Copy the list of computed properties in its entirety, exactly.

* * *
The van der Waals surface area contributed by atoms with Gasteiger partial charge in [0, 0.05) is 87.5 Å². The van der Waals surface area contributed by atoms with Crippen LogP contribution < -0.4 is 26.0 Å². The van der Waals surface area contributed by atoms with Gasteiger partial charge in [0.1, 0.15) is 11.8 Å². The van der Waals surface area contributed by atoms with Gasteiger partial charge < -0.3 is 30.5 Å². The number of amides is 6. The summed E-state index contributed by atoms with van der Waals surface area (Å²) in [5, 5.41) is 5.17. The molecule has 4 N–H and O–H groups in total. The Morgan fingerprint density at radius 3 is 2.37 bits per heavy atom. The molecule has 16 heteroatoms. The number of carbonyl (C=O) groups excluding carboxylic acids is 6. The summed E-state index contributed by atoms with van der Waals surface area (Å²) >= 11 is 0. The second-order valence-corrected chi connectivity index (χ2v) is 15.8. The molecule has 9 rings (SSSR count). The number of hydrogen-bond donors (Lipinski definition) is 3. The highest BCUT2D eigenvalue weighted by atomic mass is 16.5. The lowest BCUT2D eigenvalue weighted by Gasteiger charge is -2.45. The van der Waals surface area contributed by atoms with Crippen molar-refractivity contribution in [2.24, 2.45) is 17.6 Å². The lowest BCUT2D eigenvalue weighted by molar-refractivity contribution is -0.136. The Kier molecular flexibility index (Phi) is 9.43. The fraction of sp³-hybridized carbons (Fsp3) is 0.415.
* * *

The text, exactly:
The van der Waals surface area contributed by atoms with Gasteiger partial charge in [0, 0.05) is 87.5 Å². The van der Waals surface area contributed by atoms with Crippen LogP contribution < -0.4 is 26.0 Å². The van der Waals surface area contributed by atoms with Gasteiger partial charge in [0.1, 0.15) is 11.8 Å². The van der Waals surface area contributed by atoms with Gasteiger partial charge < -0.3 is 30.5 Å². The number of amides is 6. The summed E-state index contributed by atoms with van der Waals surface area (Å²) in [5, 5.41) is 5.17. The molecule has 4 N–H and O–H groups in total. The Morgan fingerprint density at radius 3 is 2.37 bits per heavy atom. The molecule has 16 heteroatoms. The number of carbonyl (C=O) groups excluding carboxylic acids is 6. The summed E-state index contributed by atoms with van der Waals surface area (Å²) >= 11 is 0. The second-order valence-corrected chi connectivity index (χ2v) is 15.8. The molecule has 9 rings (SSSR count). The number of hydrogen-bond donors (Lipinski definition) is 3. The highest BCUT2D eigenvalue weighted by atomic mass is 16.5. The lowest BCUT2D eigenvalue weighted by Gasteiger charge is -2.45. The van der Waals surface area contributed by atoms with Crippen molar-refractivity contribution in [2.24, 2.45) is 17.6 Å². The lowest BCUT2D eigenvalue weighted by molar-refractivity contribution is -0.136. The Kier molecular flexibility index (Phi) is 9.43. The fraction of sp³-hybridized carbons (Fsp3) is 0.415.